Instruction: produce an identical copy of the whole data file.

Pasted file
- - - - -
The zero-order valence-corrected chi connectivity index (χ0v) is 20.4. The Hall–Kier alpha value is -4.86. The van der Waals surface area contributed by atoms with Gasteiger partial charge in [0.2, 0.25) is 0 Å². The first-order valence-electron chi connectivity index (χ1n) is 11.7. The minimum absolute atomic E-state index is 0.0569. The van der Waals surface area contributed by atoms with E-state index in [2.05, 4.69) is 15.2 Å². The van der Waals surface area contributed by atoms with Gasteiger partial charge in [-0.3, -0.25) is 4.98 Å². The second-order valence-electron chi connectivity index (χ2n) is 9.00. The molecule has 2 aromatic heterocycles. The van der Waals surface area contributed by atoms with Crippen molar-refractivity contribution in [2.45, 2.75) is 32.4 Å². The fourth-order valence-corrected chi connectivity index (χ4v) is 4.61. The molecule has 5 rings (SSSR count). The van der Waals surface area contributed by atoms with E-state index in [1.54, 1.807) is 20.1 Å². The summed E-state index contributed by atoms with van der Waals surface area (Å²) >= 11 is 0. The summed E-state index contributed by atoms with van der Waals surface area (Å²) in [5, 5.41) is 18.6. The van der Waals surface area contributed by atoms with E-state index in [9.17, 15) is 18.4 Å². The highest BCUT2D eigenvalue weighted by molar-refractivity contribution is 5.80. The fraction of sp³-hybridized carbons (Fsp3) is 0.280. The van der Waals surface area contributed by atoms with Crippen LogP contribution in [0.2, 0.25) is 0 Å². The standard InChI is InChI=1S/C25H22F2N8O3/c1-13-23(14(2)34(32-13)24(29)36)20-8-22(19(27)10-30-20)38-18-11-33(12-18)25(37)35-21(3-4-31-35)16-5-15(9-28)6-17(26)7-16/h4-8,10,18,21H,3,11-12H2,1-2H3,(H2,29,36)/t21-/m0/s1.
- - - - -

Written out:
The zero-order valence-corrected chi connectivity index (χ0v) is 20.4. The Hall–Kier alpha value is -4.86. The van der Waals surface area contributed by atoms with Gasteiger partial charge in [0.2, 0.25) is 0 Å². The first-order valence-electron chi connectivity index (χ1n) is 11.7. The minimum absolute atomic E-state index is 0.0569. The van der Waals surface area contributed by atoms with E-state index in [2.05, 4.69) is 15.2 Å². The van der Waals surface area contributed by atoms with Gasteiger partial charge in [-0.3, -0.25) is 4.98 Å². The second-order valence-electron chi connectivity index (χ2n) is 9.00. The molecule has 2 aromatic heterocycles. The van der Waals surface area contributed by atoms with Crippen molar-refractivity contribution in [2.45, 2.75) is 32.4 Å². The fourth-order valence-corrected chi connectivity index (χ4v) is 4.61. The molecule has 5 rings (SSSR count). The van der Waals surface area contributed by atoms with E-state index in [1.54, 1.807) is 20.1 Å². The summed E-state index contributed by atoms with van der Waals surface area (Å²) >= 11 is 0. The summed E-state index contributed by atoms with van der Waals surface area (Å²) in [5, 5.41) is 18.6. The van der Waals surface area contributed by atoms with E-state index in [9.17, 15) is 18.4 Å². The highest BCUT2D eigenvalue weighted by molar-refractivity contribution is 5.80. The fraction of sp³-hybridized carbons (Fsp3) is 0.280. The van der Waals surface area contributed by atoms with Crippen LogP contribution in [0.2, 0.25) is 0 Å². The standard InChI is InChI=1S/C25H22F2N8O3/c1-13-23(14(2)34(32-13)24(29)36)20-8-22(19(27)10-30-20)38-18-11-33(12-18)25(37)35-21(3-4-31-35)16-5-15(9-28)6-17(26)7-16/h4-8,10,18,21H,3,11-12H2,1-2H3,(H2,29,36)/t21-/m0/s1.